Assamese actor-singer Zubeen Garg, who puts his fame to good use by raising his voice against groups that dictate terms or strikes in his home state, says artistes can't be ordered to do something and that they should be "rebels with a cause".
India, as a whole, has seen artistes getting barred from performing in the country or not being able to showcase their art without their work being brutally censored. Zubeen, who defied the diktat against singing Hindi numbers during Bihu celebrations three years back in the northeastern state, believes that artistes need to be rebellious for good.
"Artistes can't be dictated. Artistes should be like rebels with a cause. Culture has no barrier. Culture shouldn't be mixed with politics. I fight a lot here and people support me because they love me," the "Ya Ali" fame singer, who enjoys cult status in Assam, told IANS here on the sidelines of the ongoing Rongali - Destination, Culture, Harmony - a festival of Assam.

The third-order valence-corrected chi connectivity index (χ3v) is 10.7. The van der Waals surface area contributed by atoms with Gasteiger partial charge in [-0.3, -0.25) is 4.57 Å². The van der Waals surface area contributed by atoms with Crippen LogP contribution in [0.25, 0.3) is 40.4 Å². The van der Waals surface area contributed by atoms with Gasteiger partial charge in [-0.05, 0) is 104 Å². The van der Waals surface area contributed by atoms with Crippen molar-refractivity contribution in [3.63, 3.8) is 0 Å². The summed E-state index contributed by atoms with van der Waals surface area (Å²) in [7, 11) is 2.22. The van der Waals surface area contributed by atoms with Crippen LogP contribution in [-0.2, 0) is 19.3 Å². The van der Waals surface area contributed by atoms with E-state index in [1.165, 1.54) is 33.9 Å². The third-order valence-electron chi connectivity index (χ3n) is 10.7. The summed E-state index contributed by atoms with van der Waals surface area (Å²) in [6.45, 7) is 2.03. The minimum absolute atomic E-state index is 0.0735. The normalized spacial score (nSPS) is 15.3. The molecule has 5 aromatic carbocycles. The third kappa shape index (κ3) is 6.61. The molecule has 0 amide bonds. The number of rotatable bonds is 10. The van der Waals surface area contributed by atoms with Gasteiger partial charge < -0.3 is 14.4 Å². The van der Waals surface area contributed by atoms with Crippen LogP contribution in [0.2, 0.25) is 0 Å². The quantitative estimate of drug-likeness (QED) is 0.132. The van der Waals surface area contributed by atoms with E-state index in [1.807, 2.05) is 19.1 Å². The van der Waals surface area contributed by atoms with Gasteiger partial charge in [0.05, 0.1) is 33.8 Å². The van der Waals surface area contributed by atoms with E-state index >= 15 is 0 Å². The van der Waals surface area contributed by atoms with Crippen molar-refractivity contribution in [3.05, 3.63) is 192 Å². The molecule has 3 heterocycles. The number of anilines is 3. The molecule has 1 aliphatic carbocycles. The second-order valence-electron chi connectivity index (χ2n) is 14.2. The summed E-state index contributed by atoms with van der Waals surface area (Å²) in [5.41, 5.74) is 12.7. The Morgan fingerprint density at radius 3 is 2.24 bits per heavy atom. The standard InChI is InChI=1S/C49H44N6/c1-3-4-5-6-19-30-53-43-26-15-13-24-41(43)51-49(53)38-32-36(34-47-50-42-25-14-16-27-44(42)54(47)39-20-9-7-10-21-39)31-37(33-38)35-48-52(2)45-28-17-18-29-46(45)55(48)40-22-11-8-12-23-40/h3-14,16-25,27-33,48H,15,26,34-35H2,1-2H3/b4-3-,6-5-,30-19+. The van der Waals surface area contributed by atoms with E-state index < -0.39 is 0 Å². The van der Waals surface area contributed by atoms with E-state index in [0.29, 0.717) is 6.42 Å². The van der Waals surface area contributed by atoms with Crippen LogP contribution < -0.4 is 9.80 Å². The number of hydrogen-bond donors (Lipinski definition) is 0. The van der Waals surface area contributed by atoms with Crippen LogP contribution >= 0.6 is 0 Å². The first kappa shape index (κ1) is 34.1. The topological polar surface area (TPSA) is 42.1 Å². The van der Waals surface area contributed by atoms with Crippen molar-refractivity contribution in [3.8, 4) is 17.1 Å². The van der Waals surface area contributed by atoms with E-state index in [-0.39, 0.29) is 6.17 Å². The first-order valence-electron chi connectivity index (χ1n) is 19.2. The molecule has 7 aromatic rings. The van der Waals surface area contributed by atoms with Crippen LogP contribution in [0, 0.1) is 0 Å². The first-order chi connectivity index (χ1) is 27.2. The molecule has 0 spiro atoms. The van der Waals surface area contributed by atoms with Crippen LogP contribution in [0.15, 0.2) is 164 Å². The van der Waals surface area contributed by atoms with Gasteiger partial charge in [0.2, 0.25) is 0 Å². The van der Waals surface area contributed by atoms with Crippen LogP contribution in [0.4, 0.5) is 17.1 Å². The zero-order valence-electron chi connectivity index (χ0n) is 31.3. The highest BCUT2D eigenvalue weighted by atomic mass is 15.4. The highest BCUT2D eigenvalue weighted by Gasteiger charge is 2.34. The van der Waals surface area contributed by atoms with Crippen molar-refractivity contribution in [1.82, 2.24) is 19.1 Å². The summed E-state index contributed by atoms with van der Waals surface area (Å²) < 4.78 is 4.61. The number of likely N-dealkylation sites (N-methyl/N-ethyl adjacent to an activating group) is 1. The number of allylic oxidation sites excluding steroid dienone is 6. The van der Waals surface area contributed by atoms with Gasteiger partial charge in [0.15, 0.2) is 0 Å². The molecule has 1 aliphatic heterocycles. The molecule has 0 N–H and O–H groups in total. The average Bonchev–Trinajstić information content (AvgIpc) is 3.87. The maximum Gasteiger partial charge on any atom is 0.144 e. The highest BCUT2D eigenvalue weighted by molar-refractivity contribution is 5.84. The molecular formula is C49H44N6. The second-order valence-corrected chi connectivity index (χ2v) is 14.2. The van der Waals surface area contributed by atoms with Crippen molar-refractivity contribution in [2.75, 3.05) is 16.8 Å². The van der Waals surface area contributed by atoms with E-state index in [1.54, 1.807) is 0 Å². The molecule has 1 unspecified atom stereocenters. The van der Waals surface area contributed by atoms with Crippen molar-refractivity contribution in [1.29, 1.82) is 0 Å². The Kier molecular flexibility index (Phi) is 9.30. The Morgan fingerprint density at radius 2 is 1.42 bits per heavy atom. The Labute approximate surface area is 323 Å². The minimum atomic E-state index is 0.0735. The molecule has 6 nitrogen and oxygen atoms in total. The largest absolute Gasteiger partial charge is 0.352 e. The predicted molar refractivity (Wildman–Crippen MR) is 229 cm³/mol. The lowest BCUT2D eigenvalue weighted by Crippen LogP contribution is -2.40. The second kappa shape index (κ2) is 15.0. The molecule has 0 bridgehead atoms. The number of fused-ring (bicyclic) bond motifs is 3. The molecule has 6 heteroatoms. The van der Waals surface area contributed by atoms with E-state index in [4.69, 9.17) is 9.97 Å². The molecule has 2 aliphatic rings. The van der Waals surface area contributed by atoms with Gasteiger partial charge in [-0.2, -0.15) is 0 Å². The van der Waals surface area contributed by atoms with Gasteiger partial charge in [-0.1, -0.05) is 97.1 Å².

On the opening day of the fest, which will conclude on Sunday, he performed on some of his numbers including a Bihu song titled "Morilong morilong lagi jai".
And now he is "trying hard" to save the state's popular one-horned rhino, which is considered to be among the world's most endangered species.
"I am doing rallies and awareness programmes to help the rhinos and create awareness about the animal," he said.
The artiste, who has been entertaining the masses for over two decades, is also trying to push the regional film industry.
"I got camera equipments here to promote our film industry. I am also working on my film 'Mission China', which is probably the costliest film in Assam. The budget is expected to go up to Rs.2 crore. It's a seasonal film, so, I can shoot only in winter.
"I had to wait for summer to end. I will start shooting soon and release it in October," he said about the bilingual film, which will be released in Assamese and Bengali.
His dedication to projects and people in Assam are in a way keeping him away from Bollywood.
"I sang in many Bollywood films, then I got bored with Mumbai and I have so many responsibilities here and even in Bengal. I have so many projects. Plus, I do a lot of social activities. I have an institute called Abhinaya that I am promoting as much as I can. Then I do a lot of shows every month," said the "Dil tu hi bataa" hitmaker.
He might not be regularly seen in the mainstream space, but his fans across the country will soon get to hear him singing in a "big movie" soon.